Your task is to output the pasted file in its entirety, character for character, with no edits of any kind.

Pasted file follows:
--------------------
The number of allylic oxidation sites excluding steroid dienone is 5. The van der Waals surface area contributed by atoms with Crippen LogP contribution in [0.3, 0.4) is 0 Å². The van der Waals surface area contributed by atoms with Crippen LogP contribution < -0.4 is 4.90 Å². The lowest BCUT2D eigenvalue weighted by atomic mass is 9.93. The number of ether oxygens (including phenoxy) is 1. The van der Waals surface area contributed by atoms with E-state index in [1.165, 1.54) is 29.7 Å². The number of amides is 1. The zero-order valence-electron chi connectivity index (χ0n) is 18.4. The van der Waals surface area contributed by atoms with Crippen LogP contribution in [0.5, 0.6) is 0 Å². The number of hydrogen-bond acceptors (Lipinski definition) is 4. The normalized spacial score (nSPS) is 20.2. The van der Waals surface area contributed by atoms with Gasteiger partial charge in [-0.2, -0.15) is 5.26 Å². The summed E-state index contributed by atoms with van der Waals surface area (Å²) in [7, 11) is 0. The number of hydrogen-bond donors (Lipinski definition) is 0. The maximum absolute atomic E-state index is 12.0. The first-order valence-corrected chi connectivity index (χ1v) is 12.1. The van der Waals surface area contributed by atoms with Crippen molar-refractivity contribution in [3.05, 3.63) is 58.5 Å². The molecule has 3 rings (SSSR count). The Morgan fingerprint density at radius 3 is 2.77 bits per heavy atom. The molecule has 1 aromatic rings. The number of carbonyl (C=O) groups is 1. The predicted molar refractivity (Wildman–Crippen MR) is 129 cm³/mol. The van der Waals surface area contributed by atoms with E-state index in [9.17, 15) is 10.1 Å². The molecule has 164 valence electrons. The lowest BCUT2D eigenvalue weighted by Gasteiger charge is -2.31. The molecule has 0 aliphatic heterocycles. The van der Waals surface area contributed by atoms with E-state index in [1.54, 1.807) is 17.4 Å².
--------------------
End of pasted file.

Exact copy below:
The number of allylic oxidation sites excluding steroid dienone is 5. The van der Waals surface area contributed by atoms with Crippen LogP contribution in [0.3, 0.4) is 0 Å². The van der Waals surface area contributed by atoms with Crippen LogP contribution < -0.4 is 4.90 Å². The lowest BCUT2D eigenvalue weighted by atomic mass is 9.93. The number of ether oxygens (including phenoxy) is 1. The van der Waals surface area contributed by atoms with E-state index in [1.165, 1.54) is 29.7 Å². The number of amides is 1. The zero-order valence-electron chi connectivity index (χ0n) is 18.4. The van der Waals surface area contributed by atoms with Crippen LogP contribution in [0.5, 0.6) is 0 Å². The number of hydrogen-bond acceptors (Lipinski definition) is 4. The normalized spacial score (nSPS) is 20.2. The van der Waals surface area contributed by atoms with Gasteiger partial charge in [-0.2, -0.15) is 5.26 Å². The summed E-state index contributed by atoms with van der Waals surface area (Å²) in [7, 11) is 0. The number of hydrogen-bond donors (Lipinski definition) is 0. The maximum absolute atomic E-state index is 12.0. The first-order valence-corrected chi connectivity index (χ1v) is 12.1. The van der Waals surface area contributed by atoms with Crippen molar-refractivity contribution in [3.05, 3.63) is 58.5 Å². The molecule has 3 rings (SSSR count). The Morgan fingerprint density at radius 3 is 2.77 bits per heavy atom. The molecule has 1 aromatic rings. The number of carbonyl (C=O) groups is 1. The predicted molar refractivity (Wildman–Crippen MR) is 129 cm³/mol. The van der Waals surface area contributed by atoms with E-state index in [9.17, 15) is 10.1 Å². The molecule has 164 valence electrons. The lowest BCUT2D eigenvalue weighted by Gasteiger charge is -2.31. The molecule has 0 aliphatic heterocycles. The van der Waals surface area contributed by atoms with E-state index in [1.54, 1.807) is 17.4 Å².